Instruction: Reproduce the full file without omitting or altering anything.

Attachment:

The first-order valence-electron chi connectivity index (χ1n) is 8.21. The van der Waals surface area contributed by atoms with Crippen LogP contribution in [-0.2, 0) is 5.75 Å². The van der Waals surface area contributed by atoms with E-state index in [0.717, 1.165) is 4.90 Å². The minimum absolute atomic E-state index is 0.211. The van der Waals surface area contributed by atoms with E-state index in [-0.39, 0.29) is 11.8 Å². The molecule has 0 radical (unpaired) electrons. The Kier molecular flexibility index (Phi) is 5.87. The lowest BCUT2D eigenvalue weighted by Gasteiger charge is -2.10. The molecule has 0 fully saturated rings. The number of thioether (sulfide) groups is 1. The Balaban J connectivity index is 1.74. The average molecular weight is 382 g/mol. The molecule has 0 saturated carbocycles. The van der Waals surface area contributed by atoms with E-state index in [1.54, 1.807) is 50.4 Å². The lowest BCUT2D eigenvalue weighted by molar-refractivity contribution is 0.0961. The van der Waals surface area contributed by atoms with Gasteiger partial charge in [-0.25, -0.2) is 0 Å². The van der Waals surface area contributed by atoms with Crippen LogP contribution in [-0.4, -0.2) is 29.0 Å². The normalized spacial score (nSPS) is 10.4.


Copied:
The first-order valence-electron chi connectivity index (χ1n) is 8.21. The van der Waals surface area contributed by atoms with Crippen LogP contribution in [-0.2, 0) is 5.75 Å². The van der Waals surface area contributed by atoms with E-state index in [0.717, 1.165) is 4.90 Å². The minimum absolute atomic E-state index is 0.211. The van der Waals surface area contributed by atoms with E-state index in [-0.39, 0.29) is 11.8 Å². The molecule has 0 radical (unpaired) electrons. The Kier molecular flexibility index (Phi) is 5.87. The lowest BCUT2D eigenvalue weighted by Gasteiger charge is -2.10. The molecule has 0 fully saturated rings. The number of thioether (sulfide) groups is 1. The Balaban J connectivity index is 1.74. The average molecular weight is 382 g/mol. The molecule has 0 saturated carbocycles. The van der Waals surface area contributed by atoms with E-state index in [1.54, 1.807) is 50.4 Å². The lowest BCUT2D eigenvalue weighted by molar-refractivity contribution is 0.0961. The van der Waals surface area contributed by atoms with Gasteiger partial charge in [-0.25, -0.2) is 0 Å². The van der Waals surface area contributed by atoms with Crippen LogP contribution in [-0.4, -0.2) is 29.0 Å². The normalized spacial score (nSPS) is 10.4.